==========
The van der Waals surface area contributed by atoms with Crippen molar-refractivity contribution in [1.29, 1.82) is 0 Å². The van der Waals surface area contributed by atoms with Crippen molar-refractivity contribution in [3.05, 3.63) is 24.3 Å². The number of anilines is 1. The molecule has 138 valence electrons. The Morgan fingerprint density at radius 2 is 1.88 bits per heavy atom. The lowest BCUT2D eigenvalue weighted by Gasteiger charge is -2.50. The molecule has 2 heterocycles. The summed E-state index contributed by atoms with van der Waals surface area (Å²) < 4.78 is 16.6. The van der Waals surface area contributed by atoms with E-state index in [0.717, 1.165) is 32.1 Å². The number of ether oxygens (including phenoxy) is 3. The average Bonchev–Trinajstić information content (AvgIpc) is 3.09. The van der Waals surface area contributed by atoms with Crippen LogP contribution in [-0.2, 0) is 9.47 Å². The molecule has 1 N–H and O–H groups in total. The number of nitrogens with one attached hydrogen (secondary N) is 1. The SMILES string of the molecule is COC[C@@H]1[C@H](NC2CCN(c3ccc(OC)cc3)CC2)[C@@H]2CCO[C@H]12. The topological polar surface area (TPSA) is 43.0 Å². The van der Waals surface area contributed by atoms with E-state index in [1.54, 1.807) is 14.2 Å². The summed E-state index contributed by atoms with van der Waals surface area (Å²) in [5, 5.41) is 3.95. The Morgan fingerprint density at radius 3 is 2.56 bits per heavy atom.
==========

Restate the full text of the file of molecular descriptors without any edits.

The van der Waals surface area contributed by atoms with Crippen molar-refractivity contribution in [1.29, 1.82) is 0 Å². The van der Waals surface area contributed by atoms with Crippen molar-refractivity contribution in [3.05, 3.63) is 24.3 Å². The number of anilines is 1. The molecule has 138 valence electrons. The Morgan fingerprint density at radius 2 is 1.88 bits per heavy atom. The lowest BCUT2D eigenvalue weighted by Gasteiger charge is -2.50. The molecule has 2 heterocycles. The summed E-state index contributed by atoms with van der Waals surface area (Å²) < 4.78 is 16.6. The van der Waals surface area contributed by atoms with E-state index in [0.717, 1.165) is 32.1 Å². The number of ether oxygens (including phenoxy) is 3. The average Bonchev–Trinajstić information content (AvgIpc) is 3.09. The van der Waals surface area contributed by atoms with Crippen LogP contribution in [-0.2, 0) is 9.47 Å². The molecule has 1 N–H and O–H groups in total. The number of nitrogens with one attached hydrogen (secondary N) is 1. The SMILES string of the molecule is COC[C@@H]1[C@H](NC2CCN(c3ccc(OC)cc3)CC2)[C@@H]2CCO[C@H]12. The topological polar surface area (TPSA) is 43.0 Å². The van der Waals surface area contributed by atoms with E-state index in [1.54, 1.807) is 14.2 Å². The summed E-state index contributed by atoms with van der Waals surface area (Å²) in [5, 5.41) is 3.95. The Morgan fingerprint density at radius 3 is 2.56 bits per heavy atom.